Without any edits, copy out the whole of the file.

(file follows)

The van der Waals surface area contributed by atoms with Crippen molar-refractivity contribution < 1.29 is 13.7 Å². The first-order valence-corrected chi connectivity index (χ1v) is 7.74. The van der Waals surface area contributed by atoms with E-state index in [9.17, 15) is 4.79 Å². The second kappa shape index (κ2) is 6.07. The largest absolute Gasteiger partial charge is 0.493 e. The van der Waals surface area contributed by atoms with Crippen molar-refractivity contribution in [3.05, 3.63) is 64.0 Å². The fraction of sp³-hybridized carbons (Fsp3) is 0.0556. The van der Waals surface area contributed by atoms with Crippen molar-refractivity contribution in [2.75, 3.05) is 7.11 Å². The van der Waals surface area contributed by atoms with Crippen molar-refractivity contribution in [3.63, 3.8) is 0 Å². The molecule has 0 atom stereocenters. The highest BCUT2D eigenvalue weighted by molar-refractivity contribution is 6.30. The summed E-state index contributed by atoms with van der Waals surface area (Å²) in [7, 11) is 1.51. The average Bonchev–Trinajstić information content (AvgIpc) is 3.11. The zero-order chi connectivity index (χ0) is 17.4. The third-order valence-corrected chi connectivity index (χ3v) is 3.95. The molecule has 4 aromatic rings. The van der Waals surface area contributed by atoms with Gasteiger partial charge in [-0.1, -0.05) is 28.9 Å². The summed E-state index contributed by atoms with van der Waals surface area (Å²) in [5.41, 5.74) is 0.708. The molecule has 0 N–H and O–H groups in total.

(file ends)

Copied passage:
The van der Waals surface area contributed by atoms with Crippen molar-refractivity contribution < 1.29 is 13.7 Å². The first-order valence-corrected chi connectivity index (χ1v) is 7.74. The van der Waals surface area contributed by atoms with E-state index in [9.17, 15) is 4.79 Å². The second kappa shape index (κ2) is 6.07. The largest absolute Gasteiger partial charge is 0.493 e. The van der Waals surface area contributed by atoms with Crippen molar-refractivity contribution in [3.05, 3.63) is 64.0 Å². The fraction of sp³-hybridized carbons (Fsp3) is 0.0556. The van der Waals surface area contributed by atoms with Crippen molar-refractivity contribution in [2.75, 3.05) is 7.11 Å². The van der Waals surface area contributed by atoms with Crippen molar-refractivity contribution in [3.63, 3.8) is 0 Å². The molecule has 0 atom stereocenters. The highest BCUT2D eigenvalue weighted by molar-refractivity contribution is 6.30. The summed E-state index contributed by atoms with van der Waals surface area (Å²) in [7, 11) is 1.51. The average Bonchev–Trinajstić information content (AvgIpc) is 3.11. The zero-order chi connectivity index (χ0) is 17.4. The third-order valence-corrected chi connectivity index (χ3v) is 3.95. The molecule has 4 aromatic rings. The van der Waals surface area contributed by atoms with Gasteiger partial charge in [-0.1, -0.05) is 28.9 Å². The summed E-state index contributed by atoms with van der Waals surface area (Å²) in [5.41, 5.74) is 0.708. The molecule has 0 N–H and O–H groups in total.